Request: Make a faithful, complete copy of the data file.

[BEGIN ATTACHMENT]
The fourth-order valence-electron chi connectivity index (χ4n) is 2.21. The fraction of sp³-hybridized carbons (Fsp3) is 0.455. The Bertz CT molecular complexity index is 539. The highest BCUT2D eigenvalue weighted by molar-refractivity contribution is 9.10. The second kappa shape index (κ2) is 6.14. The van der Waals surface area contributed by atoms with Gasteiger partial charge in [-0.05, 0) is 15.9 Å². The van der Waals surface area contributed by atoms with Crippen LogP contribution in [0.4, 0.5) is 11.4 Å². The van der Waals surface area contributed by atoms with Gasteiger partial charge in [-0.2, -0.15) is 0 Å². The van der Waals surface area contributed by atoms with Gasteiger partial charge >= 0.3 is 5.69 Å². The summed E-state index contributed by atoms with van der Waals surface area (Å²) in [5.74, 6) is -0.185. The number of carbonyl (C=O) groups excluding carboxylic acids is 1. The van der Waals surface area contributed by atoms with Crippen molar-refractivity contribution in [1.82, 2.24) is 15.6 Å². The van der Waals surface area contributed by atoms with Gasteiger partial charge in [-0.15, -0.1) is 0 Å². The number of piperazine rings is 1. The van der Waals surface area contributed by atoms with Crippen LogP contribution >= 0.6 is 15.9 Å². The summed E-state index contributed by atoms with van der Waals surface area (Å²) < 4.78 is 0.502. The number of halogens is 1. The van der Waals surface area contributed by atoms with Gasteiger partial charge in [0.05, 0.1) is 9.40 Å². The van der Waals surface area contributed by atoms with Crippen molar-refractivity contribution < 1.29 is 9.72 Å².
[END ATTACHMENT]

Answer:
The fourth-order valence-electron chi connectivity index (χ4n) is 2.21. The fraction of sp³-hybridized carbons (Fsp3) is 0.455. The Bertz CT molecular complexity index is 539. The highest BCUT2D eigenvalue weighted by molar-refractivity contribution is 9.10. The second kappa shape index (κ2) is 6.14. The van der Waals surface area contributed by atoms with Gasteiger partial charge in [-0.05, 0) is 15.9 Å². The van der Waals surface area contributed by atoms with Crippen LogP contribution in [0.4, 0.5) is 11.4 Å². The van der Waals surface area contributed by atoms with Gasteiger partial charge in [-0.2, -0.15) is 0 Å². The van der Waals surface area contributed by atoms with Gasteiger partial charge >= 0.3 is 5.69 Å². The summed E-state index contributed by atoms with van der Waals surface area (Å²) in [5.74, 6) is -0.185. The number of carbonyl (C=O) groups excluding carboxylic acids is 1. The van der Waals surface area contributed by atoms with Crippen molar-refractivity contribution in [1.82, 2.24) is 15.6 Å². The van der Waals surface area contributed by atoms with Gasteiger partial charge in [-0.15, -0.1) is 0 Å². The number of piperazine rings is 1. The van der Waals surface area contributed by atoms with Crippen LogP contribution >= 0.6 is 15.9 Å². The summed E-state index contributed by atoms with van der Waals surface area (Å²) < 4.78 is 0.502. The number of halogens is 1. The van der Waals surface area contributed by atoms with Gasteiger partial charge in [0.05, 0.1) is 9.40 Å². The van der Waals surface area contributed by atoms with Crippen molar-refractivity contribution < 1.29 is 9.72 Å².